This explains why some Twitter users even go as far as to buy fake followers. However, it's not just regular users doing the deed. According to a report by Slate, well-known actors, models, businesspeople, athletes and adult entertainers are loading up their accounts with fake followers.
In a New York Times exposé, Devumi, a Florida-based firm, allegedly sells fake “Twitter followers and retweets to celebrities, businesses and anyone who wants to appear more popular or exert influence online.” According to the report, the company has provided more than 200 million fake followers to its customers.
Devumi’s scheme has been likened to a large-scale social identity theft. The report revealed that at least 55 thousand of the fake Twitter accounts managed by the company actually contained pictures, names, and other personal details of real-life Twitter users, which include even minors.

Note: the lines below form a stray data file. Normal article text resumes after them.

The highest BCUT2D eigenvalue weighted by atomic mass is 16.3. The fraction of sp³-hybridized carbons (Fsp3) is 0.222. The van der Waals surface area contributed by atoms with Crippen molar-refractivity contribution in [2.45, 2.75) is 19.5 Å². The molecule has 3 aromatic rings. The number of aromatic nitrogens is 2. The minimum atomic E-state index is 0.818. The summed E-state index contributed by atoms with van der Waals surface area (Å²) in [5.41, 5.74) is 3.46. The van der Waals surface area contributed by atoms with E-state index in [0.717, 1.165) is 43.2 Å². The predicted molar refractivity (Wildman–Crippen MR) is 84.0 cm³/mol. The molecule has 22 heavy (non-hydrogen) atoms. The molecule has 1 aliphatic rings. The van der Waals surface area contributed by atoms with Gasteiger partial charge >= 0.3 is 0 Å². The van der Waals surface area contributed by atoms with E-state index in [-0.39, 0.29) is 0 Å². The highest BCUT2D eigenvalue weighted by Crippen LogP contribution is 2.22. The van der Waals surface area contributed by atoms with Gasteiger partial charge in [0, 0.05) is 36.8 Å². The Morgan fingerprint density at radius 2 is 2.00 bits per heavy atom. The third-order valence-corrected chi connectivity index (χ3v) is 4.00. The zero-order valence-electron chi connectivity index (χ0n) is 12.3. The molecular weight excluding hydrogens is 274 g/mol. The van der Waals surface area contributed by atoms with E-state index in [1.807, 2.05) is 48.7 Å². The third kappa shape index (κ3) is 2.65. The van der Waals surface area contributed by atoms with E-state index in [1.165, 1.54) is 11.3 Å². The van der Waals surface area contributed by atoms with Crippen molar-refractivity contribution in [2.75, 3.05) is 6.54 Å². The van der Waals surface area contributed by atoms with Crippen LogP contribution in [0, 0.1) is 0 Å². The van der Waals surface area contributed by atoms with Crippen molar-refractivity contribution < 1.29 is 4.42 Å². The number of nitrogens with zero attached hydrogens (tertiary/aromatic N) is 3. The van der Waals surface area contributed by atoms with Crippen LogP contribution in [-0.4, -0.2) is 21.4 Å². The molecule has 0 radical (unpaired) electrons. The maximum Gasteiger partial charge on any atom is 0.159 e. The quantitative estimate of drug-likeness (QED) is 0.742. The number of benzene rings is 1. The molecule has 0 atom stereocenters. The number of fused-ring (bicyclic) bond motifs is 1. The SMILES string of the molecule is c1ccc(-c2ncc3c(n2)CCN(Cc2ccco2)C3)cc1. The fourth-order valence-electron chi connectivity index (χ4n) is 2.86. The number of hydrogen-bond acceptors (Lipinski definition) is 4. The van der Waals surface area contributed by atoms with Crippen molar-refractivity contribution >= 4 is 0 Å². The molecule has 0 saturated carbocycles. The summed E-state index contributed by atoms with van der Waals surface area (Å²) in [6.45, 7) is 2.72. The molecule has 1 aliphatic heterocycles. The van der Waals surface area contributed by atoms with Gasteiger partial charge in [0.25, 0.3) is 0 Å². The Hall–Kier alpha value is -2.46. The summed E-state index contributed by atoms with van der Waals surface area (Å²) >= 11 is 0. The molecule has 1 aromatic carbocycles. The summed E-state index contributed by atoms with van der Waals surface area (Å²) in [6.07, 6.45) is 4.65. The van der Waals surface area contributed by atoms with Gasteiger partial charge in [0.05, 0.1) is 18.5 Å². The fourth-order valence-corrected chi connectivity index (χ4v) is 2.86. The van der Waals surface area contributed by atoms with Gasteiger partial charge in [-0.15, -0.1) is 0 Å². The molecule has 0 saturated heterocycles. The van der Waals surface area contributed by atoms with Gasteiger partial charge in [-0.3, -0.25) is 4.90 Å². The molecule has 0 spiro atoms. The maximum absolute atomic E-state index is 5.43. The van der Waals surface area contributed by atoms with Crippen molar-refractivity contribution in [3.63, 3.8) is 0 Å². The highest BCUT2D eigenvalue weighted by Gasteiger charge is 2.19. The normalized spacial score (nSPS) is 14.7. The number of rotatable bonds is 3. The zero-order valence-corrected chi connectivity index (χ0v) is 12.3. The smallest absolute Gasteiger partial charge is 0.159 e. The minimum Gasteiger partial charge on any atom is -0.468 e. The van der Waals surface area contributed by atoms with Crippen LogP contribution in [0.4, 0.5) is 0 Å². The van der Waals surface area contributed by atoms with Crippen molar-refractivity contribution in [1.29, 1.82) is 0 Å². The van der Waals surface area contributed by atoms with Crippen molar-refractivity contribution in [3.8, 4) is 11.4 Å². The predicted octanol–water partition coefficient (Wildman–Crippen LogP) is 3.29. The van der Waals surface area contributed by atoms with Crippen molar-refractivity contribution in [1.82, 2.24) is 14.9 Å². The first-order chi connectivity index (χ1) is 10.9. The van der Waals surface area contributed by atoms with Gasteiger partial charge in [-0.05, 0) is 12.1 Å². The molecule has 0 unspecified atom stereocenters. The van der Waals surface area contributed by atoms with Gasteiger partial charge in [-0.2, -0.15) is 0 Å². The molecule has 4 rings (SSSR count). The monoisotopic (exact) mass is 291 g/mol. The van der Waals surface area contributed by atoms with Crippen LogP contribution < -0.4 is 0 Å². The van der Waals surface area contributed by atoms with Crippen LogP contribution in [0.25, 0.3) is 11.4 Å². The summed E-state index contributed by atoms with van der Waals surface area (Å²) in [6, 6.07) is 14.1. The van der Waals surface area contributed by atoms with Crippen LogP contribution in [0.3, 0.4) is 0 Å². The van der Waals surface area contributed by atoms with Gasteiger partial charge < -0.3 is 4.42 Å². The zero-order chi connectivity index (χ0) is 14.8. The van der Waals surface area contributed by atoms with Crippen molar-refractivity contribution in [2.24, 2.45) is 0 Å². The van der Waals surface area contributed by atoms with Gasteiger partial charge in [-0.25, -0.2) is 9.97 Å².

Despite the well-research piece, Devumi still denied any wrongdoing and insisted that it had not sold fake followers and had no knowledge of any social identities being stolen. “The allegations are false, and we do not have knowledge of any such activity,” Devumi founder German Calas responded via email to NY Times in November.
Responding to the recent expose, business mogul Mark Cuban suggested that it is now the right time for social media platforms such as Twitter and Facebook to be more stringent in their screening process.
It's time for @twitter to confirm a real name and real person behind every account, and for @facebook to to get far more stringent on the same. I don't care what the user name is. But there needs to be a single human behind every individual account .
— Mark Cuban (@mcuban) January 28, 2018
Meanwhile, the various celebrities and personalities dragged into the controversy reacted differently to the report. Some offered various excuses such as blaming their subordinates for buying fake followers while others totally ignored the report and posted tweets like nothing had happened.